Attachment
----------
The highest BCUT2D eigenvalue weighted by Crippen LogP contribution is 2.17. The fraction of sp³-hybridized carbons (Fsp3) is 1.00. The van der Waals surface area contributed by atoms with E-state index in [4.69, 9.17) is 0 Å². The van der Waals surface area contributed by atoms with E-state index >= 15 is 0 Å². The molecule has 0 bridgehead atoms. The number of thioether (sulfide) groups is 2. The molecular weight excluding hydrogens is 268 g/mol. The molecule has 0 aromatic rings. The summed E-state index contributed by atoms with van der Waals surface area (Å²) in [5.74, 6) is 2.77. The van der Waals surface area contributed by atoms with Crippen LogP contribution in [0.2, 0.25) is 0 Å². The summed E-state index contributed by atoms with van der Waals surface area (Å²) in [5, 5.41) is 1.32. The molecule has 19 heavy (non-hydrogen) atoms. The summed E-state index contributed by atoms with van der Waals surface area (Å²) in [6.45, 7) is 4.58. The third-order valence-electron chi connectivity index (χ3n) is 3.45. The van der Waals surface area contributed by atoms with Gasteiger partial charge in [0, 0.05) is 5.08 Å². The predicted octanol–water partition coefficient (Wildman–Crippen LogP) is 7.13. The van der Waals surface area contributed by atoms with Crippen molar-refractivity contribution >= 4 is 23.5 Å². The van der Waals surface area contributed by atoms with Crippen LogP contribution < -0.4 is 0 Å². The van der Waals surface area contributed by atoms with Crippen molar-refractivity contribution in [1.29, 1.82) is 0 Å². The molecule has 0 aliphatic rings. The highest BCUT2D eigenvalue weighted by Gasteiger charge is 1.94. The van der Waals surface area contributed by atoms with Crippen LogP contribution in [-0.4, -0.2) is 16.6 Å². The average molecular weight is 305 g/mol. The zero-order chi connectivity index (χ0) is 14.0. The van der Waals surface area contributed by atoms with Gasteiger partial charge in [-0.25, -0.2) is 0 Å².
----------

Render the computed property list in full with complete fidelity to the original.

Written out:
The highest BCUT2D eigenvalue weighted by Crippen LogP contribution is 2.17. The fraction of sp³-hybridized carbons (Fsp3) is 1.00. The van der Waals surface area contributed by atoms with E-state index in [4.69, 9.17) is 0 Å². The van der Waals surface area contributed by atoms with E-state index >= 15 is 0 Å². The molecule has 0 bridgehead atoms. The number of thioether (sulfide) groups is 2. The molecular weight excluding hydrogens is 268 g/mol. The molecule has 0 aromatic rings. The summed E-state index contributed by atoms with van der Waals surface area (Å²) in [5.74, 6) is 2.77. The van der Waals surface area contributed by atoms with Crippen LogP contribution in [0.2, 0.25) is 0 Å². The summed E-state index contributed by atoms with van der Waals surface area (Å²) in [5, 5.41) is 1.32. The molecule has 19 heavy (non-hydrogen) atoms. The summed E-state index contributed by atoms with van der Waals surface area (Å²) in [6.45, 7) is 4.58. The third-order valence-electron chi connectivity index (χ3n) is 3.45. The van der Waals surface area contributed by atoms with Gasteiger partial charge in [0, 0.05) is 5.08 Å². The predicted octanol–water partition coefficient (Wildman–Crippen LogP) is 7.13. The van der Waals surface area contributed by atoms with Crippen molar-refractivity contribution >= 4 is 23.5 Å². The van der Waals surface area contributed by atoms with Crippen LogP contribution < -0.4 is 0 Å². The van der Waals surface area contributed by atoms with Crippen molar-refractivity contribution in [1.29, 1.82) is 0 Å². The molecule has 0 aliphatic rings. The highest BCUT2D eigenvalue weighted by Gasteiger charge is 1.94. The van der Waals surface area contributed by atoms with Crippen LogP contribution in [-0.4, -0.2) is 16.6 Å². The average molecular weight is 305 g/mol. The zero-order chi connectivity index (χ0) is 14.0. The van der Waals surface area contributed by atoms with Gasteiger partial charge in [-0.25, -0.2) is 0 Å².